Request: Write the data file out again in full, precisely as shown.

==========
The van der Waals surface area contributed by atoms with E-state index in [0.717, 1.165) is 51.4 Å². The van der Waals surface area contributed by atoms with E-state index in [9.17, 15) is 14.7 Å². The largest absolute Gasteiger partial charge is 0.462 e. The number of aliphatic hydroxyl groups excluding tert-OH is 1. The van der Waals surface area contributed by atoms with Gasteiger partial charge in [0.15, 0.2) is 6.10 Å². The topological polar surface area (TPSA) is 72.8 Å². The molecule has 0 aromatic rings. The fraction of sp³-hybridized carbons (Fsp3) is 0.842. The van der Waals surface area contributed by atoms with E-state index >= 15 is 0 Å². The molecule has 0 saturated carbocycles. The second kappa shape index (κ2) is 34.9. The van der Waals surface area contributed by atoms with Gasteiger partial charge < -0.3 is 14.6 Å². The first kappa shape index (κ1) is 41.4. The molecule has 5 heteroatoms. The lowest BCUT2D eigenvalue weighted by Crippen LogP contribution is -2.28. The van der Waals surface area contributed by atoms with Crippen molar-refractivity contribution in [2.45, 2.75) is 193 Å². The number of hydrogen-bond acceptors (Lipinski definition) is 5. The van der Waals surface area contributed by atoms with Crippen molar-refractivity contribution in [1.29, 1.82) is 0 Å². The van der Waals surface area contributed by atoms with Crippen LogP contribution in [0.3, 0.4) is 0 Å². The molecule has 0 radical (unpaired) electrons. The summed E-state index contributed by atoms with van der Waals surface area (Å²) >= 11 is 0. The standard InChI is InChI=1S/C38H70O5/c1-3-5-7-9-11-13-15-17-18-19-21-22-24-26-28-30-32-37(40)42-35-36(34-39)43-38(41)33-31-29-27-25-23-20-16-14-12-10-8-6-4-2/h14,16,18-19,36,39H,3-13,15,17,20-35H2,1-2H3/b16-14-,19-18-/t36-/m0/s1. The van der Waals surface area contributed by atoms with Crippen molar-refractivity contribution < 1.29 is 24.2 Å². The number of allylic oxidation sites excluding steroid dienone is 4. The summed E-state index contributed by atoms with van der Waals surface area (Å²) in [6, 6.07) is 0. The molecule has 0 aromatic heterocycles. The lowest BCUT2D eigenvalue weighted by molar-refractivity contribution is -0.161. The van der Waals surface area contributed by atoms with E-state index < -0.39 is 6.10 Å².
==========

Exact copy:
The van der Waals surface area contributed by atoms with E-state index in [0.717, 1.165) is 51.4 Å². The van der Waals surface area contributed by atoms with E-state index in [9.17, 15) is 14.7 Å². The largest absolute Gasteiger partial charge is 0.462 e. The number of aliphatic hydroxyl groups excluding tert-OH is 1. The van der Waals surface area contributed by atoms with Gasteiger partial charge in [0.15, 0.2) is 6.10 Å². The topological polar surface area (TPSA) is 72.8 Å². The molecule has 0 aromatic rings. The fraction of sp³-hybridized carbons (Fsp3) is 0.842. The van der Waals surface area contributed by atoms with E-state index >= 15 is 0 Å². The molecule has 0 saturated carbocycles. The second kappa shape index (κ2) is 34.9. The van der Waals surface area contributed by atoms with Gasteiger partial charge < -0.3 is 14.6 Å². The first kappa shape index (κ1) is 41.4. The molecule has 5 heteroatoms. The lowest BCUT2D eigenvalue weighted by Crippen LogP contribution is -2.28. The van der Waals surface area contributed by atoms with Crippen molar-refractivity contribution in [2.45, 2.75) is 193 Å². The number of hydrogen-bond acceptors (Lipinski definition) is 5. The van der Waals surface area contributed by atoms with Crippen molar-refractivity contribution in [1.29, 1.82) is 0 Å². The van der Waals surface area contributed by atoms with Crippen LogP contribution in [0.3, 0.4) is 0 Å². The molecule has 0 radical (unpaired) electrons. The summed E-state index contributed by atoms with van der Waals surface area (Å²) >= 11 is 0. The standard InChI is InChI=1S/C38H70O5/c1-3-5-7-9-11-13-15-17-18-19-21-22-24-26-28-30-32-37(40)42-35-36(34-39)43-38(41)33-31-29-27-25-23-20-16-14-12-10-8-6-4-2/h14,16,18-19,36,39H,3-13,15,17,20-35H2,1-2H3/b16-14-,19-18-/t36-/m0/s1. The van der Waals surface area contributed by atoms with Crippen molar-refractivity contribution < 1.29 is 24.2 Å². The number of allylic oxidation sites excluding steroid dienone is 4. The summed E-state index contributed by atoms with van der Waals surface area (Å²) in [6, 6.07) is 0. The molecule has 0 aromatic heterocycles. The lowest BCUT2D eigenvalue weighted by molar-refractivity contribution is -0.161. The van der Waals surface area contributed by atoms with E-state index < -0.39 is 6.10 Å².